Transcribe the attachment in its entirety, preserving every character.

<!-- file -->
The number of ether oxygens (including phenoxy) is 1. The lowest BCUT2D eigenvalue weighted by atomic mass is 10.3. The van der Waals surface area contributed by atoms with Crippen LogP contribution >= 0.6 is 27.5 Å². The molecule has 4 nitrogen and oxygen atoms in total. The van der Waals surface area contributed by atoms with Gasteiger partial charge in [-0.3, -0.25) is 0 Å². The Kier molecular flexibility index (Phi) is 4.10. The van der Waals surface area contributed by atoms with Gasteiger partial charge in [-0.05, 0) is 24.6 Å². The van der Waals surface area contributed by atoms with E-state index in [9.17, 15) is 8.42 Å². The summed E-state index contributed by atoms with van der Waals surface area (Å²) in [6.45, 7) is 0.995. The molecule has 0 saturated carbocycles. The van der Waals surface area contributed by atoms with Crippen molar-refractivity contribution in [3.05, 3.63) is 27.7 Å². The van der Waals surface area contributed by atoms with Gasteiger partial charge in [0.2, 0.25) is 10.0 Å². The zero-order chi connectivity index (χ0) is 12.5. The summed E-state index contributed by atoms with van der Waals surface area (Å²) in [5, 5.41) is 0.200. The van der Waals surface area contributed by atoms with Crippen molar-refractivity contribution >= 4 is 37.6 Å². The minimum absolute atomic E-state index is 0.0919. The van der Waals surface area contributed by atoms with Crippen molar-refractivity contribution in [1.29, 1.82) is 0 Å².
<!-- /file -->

The number of ether oxygens (including phenoxy) is 1. The lowest BCUT2D eigenvalue weighted by atomic mass is 10.3. The van der Waals surface area contributed by atoms with Crippen LogP contribution >= 0.6 is 27.5 Å². The molecule has 4 nitrogen and oxygen atoms in total. The van der Waals surface area contributed by atoms with Gasteiger partial charge in [-0.3, -0.25) is 0 Å². The Kier molecular flexibility index (Phi) is 4.10. The van der Waals surface area contributed by atoms with Gasteiger partial charge in [-0.05, 0) is 24.6 Å². The van der Waals surface area contributed by atoms with E-state index in [9.17, 15) is 8.42 Å². The summed E-state index contributed by atoms with van der Waals surface area (Å²) in [6.45, 7) is 0.995. The molecule has 0 saturated carbocycles. The van der Waals surface area contributed by atoms with Crippen molar-refractivity contribution in [3.05, 3.63) is 27.7 Å². The van der Waals surface area contributed by atoms with Gasteiger partial charge in [0.2, 0.25) is 10.0 Å². The zero-order chi connectivity index (χ0) is 12.5. The summed E-state index contributed by atoms with van der Waals surface area (Å²) in [5, 5.41) is 0.200. The van der Waals surface area contributed by atoms with Crippen molar-refractivity contribution >= 4 is 37.6 Å². The minimum absolute atomic E-state index is 0.0919. The van der Waals surface area contributed by atoms with Crippen molar-refractivity contribution in [1.29, 1.82) is 0 Å².